Or trivial.  But whatever one’s reaction, it is not possible to understand a person through their  dreams without considering their relationship to their death.  How could someone  describing their work as a cancer, with an openly admitted  powerful fear of death, ignore this aspect of the dream’s meaning and dismiss the fear of death as a major part of our psychology.

I have no answer, but clearly, he was wrong. It is not hard to find the fear of death constantly addressed in men’s thinking.  It is usually transformed, put in a  positive perspective. The best example is religion; to get rid of the fear of death, the Aztec’s practiced human sacrifice to appease the angry Gods.  The Christians offered Christ to a more benevolent Jehovah. It is the road not taken by Abraham with his son, Isaac.

Century after century, Christians worried about their future after death.    Transformed by religious doctrine, they were tormented  with the dark possibilities awaiting them when they died. They were pious (or resolved to follow that path) in order to assure a  place in heaven.   But that wasn’t easy.  Few men are entirely innocent.  Especially in the past they were terrified  that their moments of giving into temptation might land them in hell.  

Even those quietly pious had their moments.  Immortality is the cornerstone of Christianity, its most powerful ideal.  Hundreds of millions of Bibles have been read, studied and  held dear. (in contrast to this book which makes no promises)   Christ promised his believers would live forever. What else has to be said to the fearful flock?

 Today we see a revival of that passion.  Isis members have been willing to  fight ferociously and fearlessly,  offer themselves for suicide missions, with the belief they will achieve the opposite result of their fear. They are guaranteed a heaven that is  quintessentially the opposite of a revered Muslim life.  Life as they have known it has centered on strictly imposed  sexual suppression.  It drives them crazy.  Makes them turn on those who have given in.  Yes they stone adulterers, but their own path is not a bed of roses.   Young men, trying to defy their powerful hormonal push,  pray several times a day to keep themselves under control.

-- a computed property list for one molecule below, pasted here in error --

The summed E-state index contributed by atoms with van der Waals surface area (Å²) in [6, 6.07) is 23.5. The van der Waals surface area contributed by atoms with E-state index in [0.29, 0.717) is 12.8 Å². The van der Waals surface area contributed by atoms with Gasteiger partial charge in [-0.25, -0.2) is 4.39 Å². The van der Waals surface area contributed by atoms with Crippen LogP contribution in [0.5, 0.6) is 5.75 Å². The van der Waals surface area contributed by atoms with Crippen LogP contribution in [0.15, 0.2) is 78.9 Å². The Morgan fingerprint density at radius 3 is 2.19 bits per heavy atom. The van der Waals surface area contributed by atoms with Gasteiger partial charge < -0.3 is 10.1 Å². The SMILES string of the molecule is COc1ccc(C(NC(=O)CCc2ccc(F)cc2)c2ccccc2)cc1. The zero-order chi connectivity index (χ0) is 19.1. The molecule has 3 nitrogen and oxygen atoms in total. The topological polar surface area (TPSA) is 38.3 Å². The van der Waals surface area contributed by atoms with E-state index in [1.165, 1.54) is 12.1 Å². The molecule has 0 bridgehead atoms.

How difference it is in Allah’s dynasty, where they will receive their reward.   Not one, not two, 72 virgins await them in heaven after they die.  It beats the promises of Jesus where heaven has never been adequately imagined.  Angels playing harps?   I suppose that means, paradise consists of innocence completely restored.  Essentially asexual composure awaits the virtuous  Is this the best reward Christ can offer?

 Modern Western secular consciousness is quite different.  Since the existence of God is dubious,  happiness  in this life is all we have.  So that is what we pursue.   The fear of death is resolved very differently.  Virtuous behavior is redefined (exercise, weight loss, lower cholesterol, and the most virtuous of all,  “organic” food).  This belief system is transformative  in religion’s usual ways.    Fantastic beliefs are bought and believed,  logic and evidence tossed away.

That is not a problem.  Whatever bargaining, compromising, and self deception is required, when it comes to religion, the mind is up to the task. Faith and spirituality invariably trump common sense.  Or any and all evidence. Information about nutrition and exercise,  has run in a thousand different directions,  with an astounding number of  easily tested ideas promulgated and  going unchallenged.   

 As might be expected, when it comes to religion, people can  go over board.  In its modern incarnation some people become fanatical about the organic purity of their food.  They become “glaat” kosher.  Many become sanctimonious, outraged by the lack of healthy eating by others. Or they are angry that corporate agribusiness is poisoning them. The inventory they do of their soul would not be recognizable by the conventionally religious  Their virtues and vices are measured  by whether or not they gave in to temptation and ate that slice of pizza, or whether they forgoed their morning workout.